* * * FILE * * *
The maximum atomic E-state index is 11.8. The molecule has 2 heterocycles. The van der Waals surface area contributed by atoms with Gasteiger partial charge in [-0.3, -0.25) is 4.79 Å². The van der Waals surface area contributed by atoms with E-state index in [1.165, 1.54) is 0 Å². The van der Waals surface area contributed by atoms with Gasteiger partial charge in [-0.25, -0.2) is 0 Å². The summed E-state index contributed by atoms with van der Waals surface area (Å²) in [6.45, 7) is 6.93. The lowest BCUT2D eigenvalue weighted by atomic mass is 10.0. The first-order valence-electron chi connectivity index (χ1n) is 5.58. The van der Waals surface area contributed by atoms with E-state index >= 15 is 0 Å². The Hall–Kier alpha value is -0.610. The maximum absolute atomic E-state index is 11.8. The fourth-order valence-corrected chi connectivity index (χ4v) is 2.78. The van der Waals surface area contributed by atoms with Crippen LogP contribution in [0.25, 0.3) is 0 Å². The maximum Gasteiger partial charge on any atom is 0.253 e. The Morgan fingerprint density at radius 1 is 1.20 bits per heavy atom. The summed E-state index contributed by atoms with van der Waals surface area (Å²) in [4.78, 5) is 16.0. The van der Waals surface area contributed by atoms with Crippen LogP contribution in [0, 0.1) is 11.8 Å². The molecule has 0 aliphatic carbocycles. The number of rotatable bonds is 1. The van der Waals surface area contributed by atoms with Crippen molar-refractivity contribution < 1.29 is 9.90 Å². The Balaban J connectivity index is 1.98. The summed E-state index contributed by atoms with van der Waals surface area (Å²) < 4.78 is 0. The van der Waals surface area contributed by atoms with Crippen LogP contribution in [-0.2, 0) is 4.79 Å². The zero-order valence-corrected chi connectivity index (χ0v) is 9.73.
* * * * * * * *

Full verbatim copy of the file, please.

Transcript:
The maximum atomic E-state index is 11.8. The molecule has 2 heterocycles. The van der Waals surface area contributed by atoms with Gasteiger partial charge in [-0.3, -0.25) is 4.79 Å². The van der Waals surface area contributed by atoms with E-state index in [1.165, 1.54) is 0 Å². The van der Waals surface area contributed by atoms with Gasteiger partial charge in [-0.25, -0.2) is 0 Å². The summed E-state index contributed by atoms with van der Waals surface area (Å²) in [6.45, 7) is 6.93. The lowest BCUT2D eigenvalue weighted by atomic mass is 10.0. The first-order valence-electron chi connectivity index (χ1n) is 5.58. The van der Waals surface area contributed by atoms with E-state index >= 15 is 0 Å². The Hall–Kier alpha value is -0.610. The maximum absolute atomic E-state index is 11.8. The fourth-order valence-corrected chi connectivity index (χ4v) is 2.78. The van der Waals surface area contributed by atoms with Crippen LogP contribution in [0.25, 0.3) is 0 Å². The maximum Gasteiger partial charge on any atom is 0.253 e. The Morgan fingerprint density at radius 1 is 1.20 bits per heavy atom. The summed E-state index contributed by atoms with van der Waals surface area (Å²) in [4.78, 5) is 16.0. The van der Waals surface area contributed by atoms with Crippen LogP contribution in [0, 0.1) is 11.8 Å². The molecule has 0 aliphatic carbocycles. The number of rotatable bonds is 1. The van der Waals surface area contributed by atoms with Crippen molar-refractivity contribution < 1.29 is 9.90 Å². The Balaban J connectivity index is 1.98. The summed E-state index contributed by atoms with van der Waals surface area (Å²) < 4.78 is 0. The van der Waals surface area contributed by atoms with Crippen LogP contribution in [-0.2, 0) is 4.79 Å². The zero-order valence-corrected chi connectivity index (χ0v) is 9.73.